Warning to parents after surge in highly infectious Scarlet Fever: the signs to look for

Parents are being warned to look out for signs of scarlet fever in children after the highest number of reported cases since 1982, health official said.

Thursday, 5th April 2018, 4:33 pm
Updated Thursday, 5th April 2018, 10:01 pm

The highly contagious infection mainly affects young children and is not usually serious if treated.

Official figures from Public Health England (PHE) show there were more than 15,500 cases reported in the first three months of the year - twice as many as last year.

There were 1,624 cases in the most recent week, up to April 1, with a spike of 2,105 cases the week before nationally.

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A rash which looks like sunburn and feels like sandpaper

In Yorkshire and Humber, 191 cases of scarlet fever were reported that week, compared to 91 in the same week a year go.

Nick Phin, deputy director of National Infection Service at PHE, said: “While it is not uncommon to see a rise in cases of scarlet fever at this time of year, the numbers we have seen this year have not been seen since 1982 when PHE took over responsibility for collecting data on notifiable diseases.

“It is important to be aware that, with treatment, scarlet fever is not usually a serious illness.”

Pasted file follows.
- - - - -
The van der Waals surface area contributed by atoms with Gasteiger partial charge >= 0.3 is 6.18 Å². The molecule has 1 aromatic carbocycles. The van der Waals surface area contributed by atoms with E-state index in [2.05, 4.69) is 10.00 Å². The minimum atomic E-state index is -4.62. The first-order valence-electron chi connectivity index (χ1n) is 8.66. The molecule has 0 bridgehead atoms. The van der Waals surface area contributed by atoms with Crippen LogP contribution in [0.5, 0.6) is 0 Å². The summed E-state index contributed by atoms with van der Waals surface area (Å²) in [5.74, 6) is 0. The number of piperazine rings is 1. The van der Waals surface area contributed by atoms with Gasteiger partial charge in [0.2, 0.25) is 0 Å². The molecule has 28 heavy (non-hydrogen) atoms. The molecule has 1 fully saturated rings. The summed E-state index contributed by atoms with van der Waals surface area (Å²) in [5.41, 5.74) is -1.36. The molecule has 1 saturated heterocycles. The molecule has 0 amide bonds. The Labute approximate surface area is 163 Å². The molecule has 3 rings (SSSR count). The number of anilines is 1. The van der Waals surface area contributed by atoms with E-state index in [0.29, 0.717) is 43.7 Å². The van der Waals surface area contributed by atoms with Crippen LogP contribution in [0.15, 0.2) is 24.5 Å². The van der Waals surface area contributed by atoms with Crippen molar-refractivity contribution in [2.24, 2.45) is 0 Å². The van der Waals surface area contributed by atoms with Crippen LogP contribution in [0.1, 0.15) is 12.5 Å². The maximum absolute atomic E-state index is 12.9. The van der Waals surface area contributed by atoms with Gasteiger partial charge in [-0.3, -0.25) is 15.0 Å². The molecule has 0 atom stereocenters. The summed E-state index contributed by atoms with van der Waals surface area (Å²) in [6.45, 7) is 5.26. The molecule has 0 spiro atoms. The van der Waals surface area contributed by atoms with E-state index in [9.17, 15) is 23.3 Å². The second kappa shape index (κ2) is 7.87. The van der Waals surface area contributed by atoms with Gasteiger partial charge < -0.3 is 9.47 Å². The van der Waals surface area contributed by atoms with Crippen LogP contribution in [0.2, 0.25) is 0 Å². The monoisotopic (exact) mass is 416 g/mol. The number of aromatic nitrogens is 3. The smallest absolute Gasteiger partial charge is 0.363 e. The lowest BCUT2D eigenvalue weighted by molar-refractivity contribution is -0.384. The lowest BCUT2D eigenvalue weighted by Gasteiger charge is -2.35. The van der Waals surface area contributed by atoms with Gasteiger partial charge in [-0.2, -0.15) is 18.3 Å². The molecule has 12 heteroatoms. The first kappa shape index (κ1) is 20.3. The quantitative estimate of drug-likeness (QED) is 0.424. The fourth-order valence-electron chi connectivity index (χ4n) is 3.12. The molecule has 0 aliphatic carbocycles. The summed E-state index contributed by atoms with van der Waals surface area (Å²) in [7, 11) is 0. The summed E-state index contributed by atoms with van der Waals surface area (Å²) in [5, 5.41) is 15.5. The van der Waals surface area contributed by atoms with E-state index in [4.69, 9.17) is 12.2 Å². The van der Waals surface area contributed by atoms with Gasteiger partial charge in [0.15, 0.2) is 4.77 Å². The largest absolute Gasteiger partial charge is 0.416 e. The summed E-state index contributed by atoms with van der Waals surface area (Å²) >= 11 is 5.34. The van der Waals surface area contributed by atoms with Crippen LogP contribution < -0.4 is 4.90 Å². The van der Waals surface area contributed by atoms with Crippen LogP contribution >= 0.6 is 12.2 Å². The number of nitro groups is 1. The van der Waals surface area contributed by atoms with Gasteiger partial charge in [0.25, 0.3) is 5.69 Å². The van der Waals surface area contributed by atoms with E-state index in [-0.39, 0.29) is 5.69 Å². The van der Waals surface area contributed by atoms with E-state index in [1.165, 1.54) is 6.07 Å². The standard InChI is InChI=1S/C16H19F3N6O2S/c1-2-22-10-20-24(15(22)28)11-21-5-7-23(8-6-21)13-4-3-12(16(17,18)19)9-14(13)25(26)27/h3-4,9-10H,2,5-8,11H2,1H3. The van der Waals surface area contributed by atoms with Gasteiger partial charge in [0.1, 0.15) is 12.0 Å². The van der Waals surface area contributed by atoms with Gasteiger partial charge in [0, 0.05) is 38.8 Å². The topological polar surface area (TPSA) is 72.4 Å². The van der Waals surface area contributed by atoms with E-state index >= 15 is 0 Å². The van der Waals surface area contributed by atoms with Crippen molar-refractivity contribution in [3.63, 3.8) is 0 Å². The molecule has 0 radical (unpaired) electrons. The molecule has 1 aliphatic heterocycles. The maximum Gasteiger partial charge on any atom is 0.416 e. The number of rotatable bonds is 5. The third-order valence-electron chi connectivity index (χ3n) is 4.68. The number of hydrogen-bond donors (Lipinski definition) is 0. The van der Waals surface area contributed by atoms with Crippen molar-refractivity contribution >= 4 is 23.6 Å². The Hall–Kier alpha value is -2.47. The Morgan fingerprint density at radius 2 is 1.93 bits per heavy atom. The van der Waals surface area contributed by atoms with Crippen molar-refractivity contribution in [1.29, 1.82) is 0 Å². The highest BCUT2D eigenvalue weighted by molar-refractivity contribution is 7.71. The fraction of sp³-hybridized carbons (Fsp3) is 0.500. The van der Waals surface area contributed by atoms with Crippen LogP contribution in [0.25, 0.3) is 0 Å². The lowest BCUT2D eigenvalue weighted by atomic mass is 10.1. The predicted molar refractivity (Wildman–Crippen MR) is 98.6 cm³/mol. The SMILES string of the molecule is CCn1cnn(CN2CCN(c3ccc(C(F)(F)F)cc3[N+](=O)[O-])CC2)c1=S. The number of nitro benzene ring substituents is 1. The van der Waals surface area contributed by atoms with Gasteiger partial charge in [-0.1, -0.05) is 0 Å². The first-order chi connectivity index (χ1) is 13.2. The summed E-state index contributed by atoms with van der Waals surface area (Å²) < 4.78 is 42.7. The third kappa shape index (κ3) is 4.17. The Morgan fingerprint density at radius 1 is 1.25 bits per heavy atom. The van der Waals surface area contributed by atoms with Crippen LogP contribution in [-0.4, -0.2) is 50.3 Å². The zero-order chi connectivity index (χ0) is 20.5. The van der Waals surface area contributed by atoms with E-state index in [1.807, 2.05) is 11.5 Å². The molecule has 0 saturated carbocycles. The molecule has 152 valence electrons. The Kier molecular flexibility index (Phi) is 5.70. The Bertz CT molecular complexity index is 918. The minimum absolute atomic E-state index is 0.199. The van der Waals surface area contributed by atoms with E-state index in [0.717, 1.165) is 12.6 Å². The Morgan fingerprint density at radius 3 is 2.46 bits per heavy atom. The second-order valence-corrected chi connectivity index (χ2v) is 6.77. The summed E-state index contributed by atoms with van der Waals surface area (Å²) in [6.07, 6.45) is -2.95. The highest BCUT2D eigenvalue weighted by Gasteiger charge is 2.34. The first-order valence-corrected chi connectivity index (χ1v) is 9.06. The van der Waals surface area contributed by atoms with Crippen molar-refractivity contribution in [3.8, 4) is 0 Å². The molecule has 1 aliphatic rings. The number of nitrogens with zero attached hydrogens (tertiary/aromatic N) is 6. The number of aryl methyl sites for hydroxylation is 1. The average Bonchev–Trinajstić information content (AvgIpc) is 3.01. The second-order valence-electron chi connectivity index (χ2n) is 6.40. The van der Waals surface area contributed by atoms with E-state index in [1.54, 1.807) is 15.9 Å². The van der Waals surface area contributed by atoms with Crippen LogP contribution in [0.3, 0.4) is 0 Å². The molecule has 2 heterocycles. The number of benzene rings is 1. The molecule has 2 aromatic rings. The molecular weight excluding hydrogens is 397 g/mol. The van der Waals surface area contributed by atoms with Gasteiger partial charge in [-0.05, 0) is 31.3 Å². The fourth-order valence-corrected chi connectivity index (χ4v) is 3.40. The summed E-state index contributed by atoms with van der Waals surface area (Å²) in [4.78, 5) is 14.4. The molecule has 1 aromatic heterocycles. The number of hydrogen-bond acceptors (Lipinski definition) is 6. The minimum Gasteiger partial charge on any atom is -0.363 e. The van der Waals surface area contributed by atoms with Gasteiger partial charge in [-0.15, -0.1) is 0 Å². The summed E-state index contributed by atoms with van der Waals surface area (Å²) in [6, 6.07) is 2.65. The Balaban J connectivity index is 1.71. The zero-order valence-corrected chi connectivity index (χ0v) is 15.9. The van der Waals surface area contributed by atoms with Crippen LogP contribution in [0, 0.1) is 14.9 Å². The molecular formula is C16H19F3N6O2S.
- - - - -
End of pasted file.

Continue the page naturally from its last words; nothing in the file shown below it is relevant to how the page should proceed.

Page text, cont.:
The latest Health Protection Report also showed 11,982 cases of scarlet fever were reported from mid-September to March, compared to an average of 4,480 for the same period over the last five years.

A rash which looks like sunburn and feels like sandpaper

The first signs of scarlet fever can be flu-like symptoms, including a high temperature of 38C or above and swollen neck glands.

A rash, which looks like sunburn and feels like sandpaper, usually appears a few days later.

Those with symptoms should contact their GP, as early treatment with antibiotics can help reduce the risk of complications such as pneumonia and the spread of the infection.

Children or adults diagnosed with scarlet fever are advised to stay at home until at least 24 hours after the start of antibiotic treatment.

Dr Renu Bindra, of Public Health England Yorkshire and Humber, said: Scarlet fever is not usually a serious illness and can be treated with antibiotics to reduce the risk of complications and spread to others.

“We are monitoring the situation closely and remind parents to be aware of the symptoms of scarlet fever and to contact their GP for assessment if they think their child might have it.

“Whilst there has been a notable increase in scarlet fever cases when compared to last season, greater awareness and improved reporting practices may have contributed to this increase.”